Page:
However, the touchscreen support is still far from perfect. Some extensions on the gnome top bar would not respond to touch, and sometimes, if I activate a top bar component, and click on a window, the window just closes. What the fuck? I know it’s weird. But, when playing videos on youtube or VLC, there are no glitches or screen tearing whatsoever. So the Wayland and Gnome devs have definitely delivered on that promise.
Window scaling is also automatically detected. Logging in to Wayland session, automatically scale the window to 2x. This works great on my hiDPI screen.
Wayland seems to be getting better towards a polished product. I have high hopes for it in the future. For now though it still has some weird bugs to iron out.
XOrg session is not that much better though. While touchscreen seems to work better on XOrg, it suffers from some mild screen-tearing during video playback. Window scaling also has to be adjusted manually using the included gnome-tweak-tool.
Bluetooth works out of the box. I tested using my Stereo Bluetooth Headset, using A2DP profile. It works, somewhat. However, if I move around a bit, there is frequent interruption to the signal during playback. I’m not sure if this is Linux specific, an issue with the headset I use, or if there is something in my room causing interference. Additionally, each time the playback is interrupted by 1 sec, the bluetooth headset signal gets delayed by 1 sec, AND it accumulates over time. I have to run the following to clear the delay
This is a serious issue in my opinion, and somewhat negates all the mobility and flexibility of using bluetooth.
The included type cover also has a weird annoying issue. If I suspend the laptop, and while suspending, I close the type cover over the laptop, there is a chance that the next time I use the laptop, the type-cover keyboard won’t be detected. This can be easily cleared by detaching and reattaching the keyboard, but again, Whiskey Tango Foxtrot?
The one thing that finally works this time for me, is the ambient light sensor and gyroscope (orientation) sensor. Working out of the box. The screen brightness will automatically adjust according to ambient brightness, and the screen may orientate itself if we rotate it around. Pretty neat. This is provided by iio-sensor-proxy driver, an excellent work by hadess (https://github.com/hadess/iio-sensor-proxy) I eventually disabled the auto-brightness, because I wanted to save battery.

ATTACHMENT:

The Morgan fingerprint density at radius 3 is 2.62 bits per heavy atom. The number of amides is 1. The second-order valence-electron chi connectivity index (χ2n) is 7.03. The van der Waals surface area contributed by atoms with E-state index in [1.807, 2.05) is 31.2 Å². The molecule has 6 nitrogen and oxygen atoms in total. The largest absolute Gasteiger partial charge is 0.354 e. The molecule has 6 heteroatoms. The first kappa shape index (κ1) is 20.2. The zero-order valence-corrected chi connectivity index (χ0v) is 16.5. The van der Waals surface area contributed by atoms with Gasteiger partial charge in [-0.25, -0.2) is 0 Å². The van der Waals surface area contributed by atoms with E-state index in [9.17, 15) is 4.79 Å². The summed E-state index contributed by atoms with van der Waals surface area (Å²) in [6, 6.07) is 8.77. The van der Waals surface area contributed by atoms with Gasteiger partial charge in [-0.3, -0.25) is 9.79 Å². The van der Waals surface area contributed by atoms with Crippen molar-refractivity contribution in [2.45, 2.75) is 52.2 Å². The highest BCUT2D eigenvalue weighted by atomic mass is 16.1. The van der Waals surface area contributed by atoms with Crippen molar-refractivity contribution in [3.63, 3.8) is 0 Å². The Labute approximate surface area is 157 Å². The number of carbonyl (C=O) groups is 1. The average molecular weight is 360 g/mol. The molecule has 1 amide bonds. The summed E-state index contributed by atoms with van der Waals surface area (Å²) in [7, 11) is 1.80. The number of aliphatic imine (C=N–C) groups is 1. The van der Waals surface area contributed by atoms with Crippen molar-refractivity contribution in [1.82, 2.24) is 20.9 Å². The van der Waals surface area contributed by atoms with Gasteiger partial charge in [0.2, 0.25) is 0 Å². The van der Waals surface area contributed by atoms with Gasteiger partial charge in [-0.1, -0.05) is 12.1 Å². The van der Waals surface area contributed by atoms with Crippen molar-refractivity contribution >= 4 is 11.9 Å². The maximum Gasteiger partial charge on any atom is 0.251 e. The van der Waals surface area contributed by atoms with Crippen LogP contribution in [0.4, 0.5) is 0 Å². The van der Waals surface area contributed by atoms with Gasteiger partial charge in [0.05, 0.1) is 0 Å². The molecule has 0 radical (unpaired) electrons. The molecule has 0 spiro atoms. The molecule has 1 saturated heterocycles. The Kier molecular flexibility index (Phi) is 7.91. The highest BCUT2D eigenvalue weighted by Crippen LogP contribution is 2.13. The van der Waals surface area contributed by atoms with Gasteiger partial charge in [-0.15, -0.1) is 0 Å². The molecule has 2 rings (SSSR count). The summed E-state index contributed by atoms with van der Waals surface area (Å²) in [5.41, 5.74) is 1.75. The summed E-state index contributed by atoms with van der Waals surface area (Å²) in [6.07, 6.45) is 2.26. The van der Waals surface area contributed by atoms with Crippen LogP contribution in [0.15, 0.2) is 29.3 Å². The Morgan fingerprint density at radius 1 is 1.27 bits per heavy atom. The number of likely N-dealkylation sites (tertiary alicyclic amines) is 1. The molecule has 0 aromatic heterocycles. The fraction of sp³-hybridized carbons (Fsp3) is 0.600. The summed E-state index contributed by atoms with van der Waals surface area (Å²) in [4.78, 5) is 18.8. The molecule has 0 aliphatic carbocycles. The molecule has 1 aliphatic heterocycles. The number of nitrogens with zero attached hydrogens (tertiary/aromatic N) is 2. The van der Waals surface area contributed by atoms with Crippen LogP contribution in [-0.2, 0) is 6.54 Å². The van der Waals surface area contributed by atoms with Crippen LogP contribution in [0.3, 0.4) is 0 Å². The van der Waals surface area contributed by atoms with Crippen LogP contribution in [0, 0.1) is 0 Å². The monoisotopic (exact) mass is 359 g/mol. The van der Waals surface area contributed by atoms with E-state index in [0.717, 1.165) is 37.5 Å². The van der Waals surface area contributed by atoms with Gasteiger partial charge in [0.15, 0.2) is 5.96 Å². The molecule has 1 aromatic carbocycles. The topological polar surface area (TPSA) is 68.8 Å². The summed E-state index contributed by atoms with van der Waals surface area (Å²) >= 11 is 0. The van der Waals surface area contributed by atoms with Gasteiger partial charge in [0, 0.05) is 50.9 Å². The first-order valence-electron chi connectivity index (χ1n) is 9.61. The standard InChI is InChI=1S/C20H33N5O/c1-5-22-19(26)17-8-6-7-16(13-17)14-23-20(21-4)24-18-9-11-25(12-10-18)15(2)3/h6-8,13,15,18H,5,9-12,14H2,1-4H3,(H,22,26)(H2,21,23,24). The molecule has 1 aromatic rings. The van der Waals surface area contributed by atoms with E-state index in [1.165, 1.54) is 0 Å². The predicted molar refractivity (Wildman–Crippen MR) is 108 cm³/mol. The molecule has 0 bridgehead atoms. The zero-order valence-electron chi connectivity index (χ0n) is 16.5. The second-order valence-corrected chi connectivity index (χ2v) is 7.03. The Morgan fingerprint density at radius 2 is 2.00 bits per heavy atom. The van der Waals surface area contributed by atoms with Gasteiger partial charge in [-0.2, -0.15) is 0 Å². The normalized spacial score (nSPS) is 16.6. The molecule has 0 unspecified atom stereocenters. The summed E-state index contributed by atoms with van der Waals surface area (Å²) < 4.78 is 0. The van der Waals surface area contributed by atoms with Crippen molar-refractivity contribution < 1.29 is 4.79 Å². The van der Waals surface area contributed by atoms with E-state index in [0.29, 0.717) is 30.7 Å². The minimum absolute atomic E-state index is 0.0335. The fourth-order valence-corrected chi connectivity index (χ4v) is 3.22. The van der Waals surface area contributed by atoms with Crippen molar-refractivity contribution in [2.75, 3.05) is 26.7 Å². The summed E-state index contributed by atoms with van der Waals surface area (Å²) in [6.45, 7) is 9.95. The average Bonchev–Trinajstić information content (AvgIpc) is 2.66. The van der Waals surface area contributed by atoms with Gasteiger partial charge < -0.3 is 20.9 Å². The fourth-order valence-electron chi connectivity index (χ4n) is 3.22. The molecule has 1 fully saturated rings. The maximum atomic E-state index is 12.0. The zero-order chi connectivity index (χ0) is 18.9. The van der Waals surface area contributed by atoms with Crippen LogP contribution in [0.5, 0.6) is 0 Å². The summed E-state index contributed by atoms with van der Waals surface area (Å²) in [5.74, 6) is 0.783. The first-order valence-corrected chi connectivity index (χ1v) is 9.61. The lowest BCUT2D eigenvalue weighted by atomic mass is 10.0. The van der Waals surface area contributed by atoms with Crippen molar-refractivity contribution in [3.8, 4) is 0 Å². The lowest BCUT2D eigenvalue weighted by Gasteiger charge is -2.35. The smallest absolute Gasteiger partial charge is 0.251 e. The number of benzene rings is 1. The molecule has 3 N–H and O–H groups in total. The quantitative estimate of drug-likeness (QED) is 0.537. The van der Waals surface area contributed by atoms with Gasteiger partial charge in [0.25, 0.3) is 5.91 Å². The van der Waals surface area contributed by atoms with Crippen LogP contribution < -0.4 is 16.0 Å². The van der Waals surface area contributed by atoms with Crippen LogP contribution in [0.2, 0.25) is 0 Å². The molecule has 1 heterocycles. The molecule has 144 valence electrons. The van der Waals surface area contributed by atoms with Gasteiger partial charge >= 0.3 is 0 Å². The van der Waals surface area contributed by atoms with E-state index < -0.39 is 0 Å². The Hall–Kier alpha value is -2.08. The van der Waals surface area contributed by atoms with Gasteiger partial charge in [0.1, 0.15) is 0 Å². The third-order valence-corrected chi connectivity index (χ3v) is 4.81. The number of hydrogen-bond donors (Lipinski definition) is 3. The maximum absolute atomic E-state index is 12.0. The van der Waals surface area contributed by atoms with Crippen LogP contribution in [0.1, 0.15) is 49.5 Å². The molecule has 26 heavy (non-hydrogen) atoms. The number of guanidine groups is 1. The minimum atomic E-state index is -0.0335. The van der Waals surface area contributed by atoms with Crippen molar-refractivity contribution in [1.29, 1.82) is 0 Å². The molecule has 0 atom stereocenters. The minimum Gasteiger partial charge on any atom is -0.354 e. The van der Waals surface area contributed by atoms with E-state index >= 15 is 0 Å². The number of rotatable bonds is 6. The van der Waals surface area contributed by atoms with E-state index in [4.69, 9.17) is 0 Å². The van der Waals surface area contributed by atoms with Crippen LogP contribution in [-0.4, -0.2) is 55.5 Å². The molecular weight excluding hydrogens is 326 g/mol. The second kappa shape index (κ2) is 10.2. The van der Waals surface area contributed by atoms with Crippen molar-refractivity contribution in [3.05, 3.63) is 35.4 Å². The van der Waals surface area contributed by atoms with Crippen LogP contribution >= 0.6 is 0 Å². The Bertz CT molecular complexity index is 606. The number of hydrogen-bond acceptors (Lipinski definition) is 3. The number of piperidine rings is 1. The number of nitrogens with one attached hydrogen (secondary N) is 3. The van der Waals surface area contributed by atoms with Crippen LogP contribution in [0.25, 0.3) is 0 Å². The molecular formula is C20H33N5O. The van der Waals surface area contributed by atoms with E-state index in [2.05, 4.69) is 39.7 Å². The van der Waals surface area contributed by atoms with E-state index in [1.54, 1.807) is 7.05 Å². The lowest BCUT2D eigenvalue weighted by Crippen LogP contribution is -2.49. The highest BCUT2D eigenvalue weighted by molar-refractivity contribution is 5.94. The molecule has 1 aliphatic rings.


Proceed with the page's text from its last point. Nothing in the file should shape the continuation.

Update: After several Linux kernel updates, this no longer work out of the box for me (Link). There are a couple of workarounds right now. One workaround is to continuously cat the sensor files in background, so they get updated.
watch -n 0.1 cat ‘/sys/bus/iio/devices/iio:device’*/*raw*
It seems to be related to a minor issue in the kernel. Supposedly, a fix will be coming down the line in future kernel versions.
Update2: Well, this has been a real roller coaster ride for me. As of kernel 4.11, it works again (Link). Yeay!
The stylus pen included by Acer with this laptop also works quite well. If you intend to use it with GIMP or something, it should help. I don’t use the stylus much so I cannot say much about it. As previous, the stylus can be used as a replacement of a mouse click.
Update: The front camera works just fine. I tested with Cheese app, and online video conference call using https://appear.in/ service. It also works when using with Skype for Linux, but the image appears to be cropped/zoomed-in a bit. So I needed to use a wide-angle lens for so that my face would appear correctly.
Update: The back camera does not work for me. I am not able to detect its presence, let alone use it. A reader has commented that it is the same when running Arch on this device. What a shame.
There are some features/issues that I am not covering here, but have mentioned briefly in a previous Fedora review. You can take a look at that. They still apply to this Korora release.
When I first set out to buy a laptop for putting Linux, I did not know what to expect. I went with the Acer Switch Alpha 12, because of its fancy screen, form-factor, and fanless design. While running Linux on this machine is still a bit quirky at best, I still managed to get a fancy Linux laptop, that also serves as a media consumption tablet at the same time.
I am still hoping for some better Linux support in the future. Some operations such as Wayland and touchscreen, UEFI boot sequence, and Bluetooth audio delay issues could use some improvements. One can hope.
All in all, this was a good Linux buy. Cheers.